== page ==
a plurality of optical output ports optically coupled to the semiconductor substrate, each one of the plurality of arrays of capacitors selectively optically coupled to one of the plurality of optical output ports in response to a corresponding one of the plurality of electrical signals.
10. The optical switching device of claim 9 further comprising a multi-wavelength optical splitter optically coupled to the plurality of optical input ports, the multi-wavelength optical splitter to separate a multi-wavelength optical beam directed to the multi-wavelength optical splitter into the plurality of optical beams.
11. The optical switching device of claim 10 wherein the multi-wavelength optical beam comprises wavelengths around 1.55 micrometers.
12. The optical switching device of claim 10 wherein the multi-wavelength optical beam comprises wavelengths around 1.3 micrometers.
13. The optical switching device of claim 5 further comprising an input optical fiber optically coupled to the optical input port and an output optical fiber optically coupled to the optical output port.
14. The optical switching device of claim 1 wherein the semiconductor substrate comprises an optical beam confinement region, the array of capacitors included in the optical beam confinement region bordered by a thinned portion of a back side of the semiconductor substrate.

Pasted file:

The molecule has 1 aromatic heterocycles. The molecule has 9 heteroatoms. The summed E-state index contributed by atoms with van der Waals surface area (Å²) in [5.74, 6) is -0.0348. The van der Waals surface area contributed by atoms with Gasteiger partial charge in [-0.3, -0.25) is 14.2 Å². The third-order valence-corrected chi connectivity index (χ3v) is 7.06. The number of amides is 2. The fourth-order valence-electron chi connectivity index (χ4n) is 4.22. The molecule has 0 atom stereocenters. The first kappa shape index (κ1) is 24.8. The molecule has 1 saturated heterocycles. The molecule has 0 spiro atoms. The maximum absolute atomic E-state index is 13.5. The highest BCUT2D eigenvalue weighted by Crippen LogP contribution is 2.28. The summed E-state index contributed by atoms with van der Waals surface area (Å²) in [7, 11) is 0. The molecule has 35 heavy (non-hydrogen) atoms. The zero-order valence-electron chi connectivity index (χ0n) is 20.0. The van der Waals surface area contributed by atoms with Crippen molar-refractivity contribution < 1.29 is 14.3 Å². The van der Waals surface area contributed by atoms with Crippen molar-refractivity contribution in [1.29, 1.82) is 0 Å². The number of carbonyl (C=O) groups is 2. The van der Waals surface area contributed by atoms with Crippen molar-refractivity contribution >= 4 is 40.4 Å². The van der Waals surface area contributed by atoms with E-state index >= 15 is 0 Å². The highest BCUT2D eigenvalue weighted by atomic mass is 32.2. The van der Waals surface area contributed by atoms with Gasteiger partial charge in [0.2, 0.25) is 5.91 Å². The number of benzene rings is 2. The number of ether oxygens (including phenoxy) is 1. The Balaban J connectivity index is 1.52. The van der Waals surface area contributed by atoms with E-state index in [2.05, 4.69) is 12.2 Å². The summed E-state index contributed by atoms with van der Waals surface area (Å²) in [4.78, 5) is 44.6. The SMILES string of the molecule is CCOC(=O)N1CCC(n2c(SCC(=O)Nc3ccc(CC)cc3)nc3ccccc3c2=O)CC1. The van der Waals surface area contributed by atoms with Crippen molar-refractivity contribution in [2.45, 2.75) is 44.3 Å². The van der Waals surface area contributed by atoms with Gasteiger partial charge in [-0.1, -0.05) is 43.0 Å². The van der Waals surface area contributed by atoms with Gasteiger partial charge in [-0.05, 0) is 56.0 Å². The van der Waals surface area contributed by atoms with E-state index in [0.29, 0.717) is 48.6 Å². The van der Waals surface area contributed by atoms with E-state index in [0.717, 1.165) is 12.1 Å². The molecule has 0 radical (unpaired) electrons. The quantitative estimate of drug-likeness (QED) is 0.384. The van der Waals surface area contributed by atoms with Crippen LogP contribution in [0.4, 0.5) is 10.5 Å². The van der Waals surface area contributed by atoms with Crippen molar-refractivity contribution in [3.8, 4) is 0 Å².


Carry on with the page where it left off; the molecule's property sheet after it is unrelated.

15. The optical switching device of claim 1 wherein the semiconductor substrate comprises silicon.
16. A method of switching an optical beam, comprising:
modulating a charge carrier density of a charge region proximate to an array of capacitors disposed in the semiconductor substrate in response to an electrical signal; and
directing an optical beam through the semiconductor substrate through the charge region of the array of capacitors, the optical beam switched in response to the electrical signal.
17. The method of switching the optical beam of claim 16 further comprising generating the electrical signal with control circuitry disposed in the semiconductor substrate of the integrated circuit die.
18. The method of switching the optical beam of claim 16 further comprising:
modulating a charge distribution across a phase array including charged and uncharged regions formed by the array of capacitors in response to the electrical signal; and
selectively directing the optical beam to one of a plurality of optical output ports optically coupled to the semiconductor substrate in response to the electrical signal.
19. The method of switching the optical beam of claim 16 further comprising modulating an interference intensity pattern of the phase array in response to the electrical signal.